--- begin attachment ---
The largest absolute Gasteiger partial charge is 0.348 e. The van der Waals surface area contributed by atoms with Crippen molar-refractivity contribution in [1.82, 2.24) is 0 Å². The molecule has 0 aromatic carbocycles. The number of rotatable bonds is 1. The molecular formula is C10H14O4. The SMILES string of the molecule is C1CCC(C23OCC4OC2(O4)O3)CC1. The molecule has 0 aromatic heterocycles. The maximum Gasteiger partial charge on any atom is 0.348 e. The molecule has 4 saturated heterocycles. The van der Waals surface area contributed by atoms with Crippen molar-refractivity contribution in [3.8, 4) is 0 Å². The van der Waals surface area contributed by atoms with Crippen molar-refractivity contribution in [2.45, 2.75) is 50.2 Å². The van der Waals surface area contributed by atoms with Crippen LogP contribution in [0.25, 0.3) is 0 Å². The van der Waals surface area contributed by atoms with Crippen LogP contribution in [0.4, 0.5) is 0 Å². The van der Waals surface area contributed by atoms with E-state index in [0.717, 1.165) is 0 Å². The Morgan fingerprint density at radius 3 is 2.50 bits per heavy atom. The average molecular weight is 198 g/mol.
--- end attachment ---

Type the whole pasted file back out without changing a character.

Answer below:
The largest absolute Gasteiger partial charge is 0.348 e. The van der Waals surface area contributed by atoms with Crippen molar-refractivity contribution in [1.82, 2.24) is 0 Å². The molecule has 0 aromatic carbocycles. The number of rotatable bonds is 1. The molecular formula is C10H14O4. The SMILES string of the molecule is C1CCC(C23OCC4OC2(O4)O3)CC1. The molecule has 0 aromatic heterocycles. The maximum Gasteiger partial charge on any atom is 0.348 e. The molecule has 4 saturated heterocycles. The van der Waals surface area contributed by atoms with Crippen molar-refractivity contribution in [3.8, 4) is 0 Å². The van der Waals surface area contributed by atoms with Crippen molar-refractivity contribution in [2.45, 2.75) is 50.2 Å². The van der Waals surface area contributed by atoms with Crippen LogP contribution in [0.25, 0.3) is 0 Å². The van der Waals surface area contributed by atoms with Crippen LogP contribution in [0.4, 0.5) is 0 Å². The van der Waals surface area contributed by atoms with E-state index in [0.717, 1.165) is 0 Å². The Morgan fingerprint density at radius 3 is 2.50 bits per heavy atom. The average molecular weight is 198 g/mol.